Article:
London in the eighteenth century was a new city, risen from the ashes of the Great Fire of 1666 that had destroyed half its homes and great public buildings. The century that followed was an era of vigorous expansion and large-scale projects, of rapidly changing culture and commerce, as huge numbers of people arrived in the shining city, drawn by its immense wealth and power and its many diversions. Borrowing a phrase from Daniel Defoe, Jerry White calls London "this great and monstrous thing," the grandeur of its new buildings and the glitter of its high life shadowed by poverty and squalor.
A Great and Monstrous Thing offers a street-level view of the city: its public gardens and prisons, its banks and brothels, its workshops and warehouses—and its bustling, jostling crowds. White introduces us to shopkeepers and prostitutes, men and women of fashion and genius, street-robbers and thief-takers, as they play out the astonishing drama of life in eighteenth-century London. What emerges is a picture of a society fractured by geography, politics, religion, history—and especially by class, for the divide between rich and poor in London was never greater or more destructive in the modern era than in these years.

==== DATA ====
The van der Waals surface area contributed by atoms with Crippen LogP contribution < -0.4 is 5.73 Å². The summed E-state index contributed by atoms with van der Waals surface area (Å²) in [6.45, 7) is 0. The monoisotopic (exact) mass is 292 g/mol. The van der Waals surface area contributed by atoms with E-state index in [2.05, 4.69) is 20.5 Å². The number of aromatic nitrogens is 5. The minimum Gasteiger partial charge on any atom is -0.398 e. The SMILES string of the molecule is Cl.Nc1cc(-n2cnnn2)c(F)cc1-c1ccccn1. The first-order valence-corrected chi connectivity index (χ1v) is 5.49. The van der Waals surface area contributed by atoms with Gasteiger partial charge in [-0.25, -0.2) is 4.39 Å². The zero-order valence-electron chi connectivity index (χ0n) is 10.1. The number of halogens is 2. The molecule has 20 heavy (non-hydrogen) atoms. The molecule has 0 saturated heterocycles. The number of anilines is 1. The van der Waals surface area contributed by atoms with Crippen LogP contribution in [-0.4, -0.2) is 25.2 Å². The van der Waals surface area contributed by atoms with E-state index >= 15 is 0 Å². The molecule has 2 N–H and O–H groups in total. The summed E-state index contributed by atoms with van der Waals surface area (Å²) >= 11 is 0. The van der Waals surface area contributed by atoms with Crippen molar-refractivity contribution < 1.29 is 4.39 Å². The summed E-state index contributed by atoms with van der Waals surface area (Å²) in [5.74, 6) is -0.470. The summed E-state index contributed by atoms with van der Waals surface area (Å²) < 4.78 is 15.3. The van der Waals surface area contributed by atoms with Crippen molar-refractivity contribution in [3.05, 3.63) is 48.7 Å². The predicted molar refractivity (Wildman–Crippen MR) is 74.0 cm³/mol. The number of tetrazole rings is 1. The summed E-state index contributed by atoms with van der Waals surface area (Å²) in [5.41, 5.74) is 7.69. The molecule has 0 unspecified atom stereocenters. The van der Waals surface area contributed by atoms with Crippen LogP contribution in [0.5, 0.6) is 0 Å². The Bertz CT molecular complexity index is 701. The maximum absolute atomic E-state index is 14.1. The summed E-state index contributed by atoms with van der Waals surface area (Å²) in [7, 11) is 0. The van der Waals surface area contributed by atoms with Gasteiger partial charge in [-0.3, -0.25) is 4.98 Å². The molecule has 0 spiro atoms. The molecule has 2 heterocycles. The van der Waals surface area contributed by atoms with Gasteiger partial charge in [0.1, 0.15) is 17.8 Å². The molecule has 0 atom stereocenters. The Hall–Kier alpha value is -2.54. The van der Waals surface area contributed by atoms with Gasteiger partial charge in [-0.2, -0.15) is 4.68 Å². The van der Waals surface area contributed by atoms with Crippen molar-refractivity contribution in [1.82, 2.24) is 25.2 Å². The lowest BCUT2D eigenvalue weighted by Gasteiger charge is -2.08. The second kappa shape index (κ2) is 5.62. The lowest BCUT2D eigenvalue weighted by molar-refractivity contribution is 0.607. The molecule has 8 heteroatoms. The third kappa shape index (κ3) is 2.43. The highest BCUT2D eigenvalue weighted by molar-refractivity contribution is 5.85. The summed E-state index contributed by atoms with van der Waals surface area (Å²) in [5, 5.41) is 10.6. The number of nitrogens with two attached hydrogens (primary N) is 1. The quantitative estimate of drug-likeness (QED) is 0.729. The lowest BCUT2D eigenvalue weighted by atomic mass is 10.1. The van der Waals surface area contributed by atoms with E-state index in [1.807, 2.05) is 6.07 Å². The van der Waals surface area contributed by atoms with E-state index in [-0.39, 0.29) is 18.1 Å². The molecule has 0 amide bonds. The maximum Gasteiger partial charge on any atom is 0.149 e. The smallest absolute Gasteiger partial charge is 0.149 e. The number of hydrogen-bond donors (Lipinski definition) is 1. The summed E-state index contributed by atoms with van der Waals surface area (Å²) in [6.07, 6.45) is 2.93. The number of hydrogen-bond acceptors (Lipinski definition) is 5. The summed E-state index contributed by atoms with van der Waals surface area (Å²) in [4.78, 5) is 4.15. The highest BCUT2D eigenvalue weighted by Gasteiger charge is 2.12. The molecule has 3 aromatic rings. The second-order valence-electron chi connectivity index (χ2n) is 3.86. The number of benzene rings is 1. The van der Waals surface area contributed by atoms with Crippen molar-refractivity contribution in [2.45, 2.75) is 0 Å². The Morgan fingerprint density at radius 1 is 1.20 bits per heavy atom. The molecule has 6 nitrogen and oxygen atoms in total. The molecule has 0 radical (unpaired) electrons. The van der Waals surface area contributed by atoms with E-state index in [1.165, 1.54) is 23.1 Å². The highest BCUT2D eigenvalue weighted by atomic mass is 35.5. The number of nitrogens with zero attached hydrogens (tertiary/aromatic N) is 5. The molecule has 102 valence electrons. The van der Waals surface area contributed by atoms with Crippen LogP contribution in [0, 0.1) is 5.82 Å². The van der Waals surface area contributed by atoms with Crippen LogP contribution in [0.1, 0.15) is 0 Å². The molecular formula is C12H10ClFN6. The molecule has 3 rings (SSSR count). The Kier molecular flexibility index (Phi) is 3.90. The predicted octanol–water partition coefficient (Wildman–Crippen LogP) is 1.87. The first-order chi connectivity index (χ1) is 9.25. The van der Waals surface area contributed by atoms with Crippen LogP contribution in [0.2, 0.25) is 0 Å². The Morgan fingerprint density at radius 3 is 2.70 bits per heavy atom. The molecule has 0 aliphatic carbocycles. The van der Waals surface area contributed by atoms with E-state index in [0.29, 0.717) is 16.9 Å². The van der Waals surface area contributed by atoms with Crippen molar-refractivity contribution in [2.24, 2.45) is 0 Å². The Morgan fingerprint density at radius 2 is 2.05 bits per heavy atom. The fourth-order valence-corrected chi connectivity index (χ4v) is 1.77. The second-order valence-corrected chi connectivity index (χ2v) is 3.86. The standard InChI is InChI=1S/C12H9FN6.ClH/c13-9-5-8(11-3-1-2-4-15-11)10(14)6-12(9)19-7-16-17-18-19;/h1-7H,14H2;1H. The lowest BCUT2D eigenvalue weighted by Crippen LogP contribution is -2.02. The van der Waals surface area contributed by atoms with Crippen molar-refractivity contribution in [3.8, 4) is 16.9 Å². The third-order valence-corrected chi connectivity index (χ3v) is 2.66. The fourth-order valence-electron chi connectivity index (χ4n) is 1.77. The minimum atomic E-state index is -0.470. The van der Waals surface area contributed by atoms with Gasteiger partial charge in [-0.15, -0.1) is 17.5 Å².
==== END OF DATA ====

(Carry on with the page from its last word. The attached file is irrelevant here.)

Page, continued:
Despite this gulf, Jerry White shows us Londoners going about their business as bankers or beggars, reveling in an enlarging world of public pleasures, indulging in crimes both great and small—amidst the tightening sinews of power and regulation, and the hesitant beginnings of London democracy.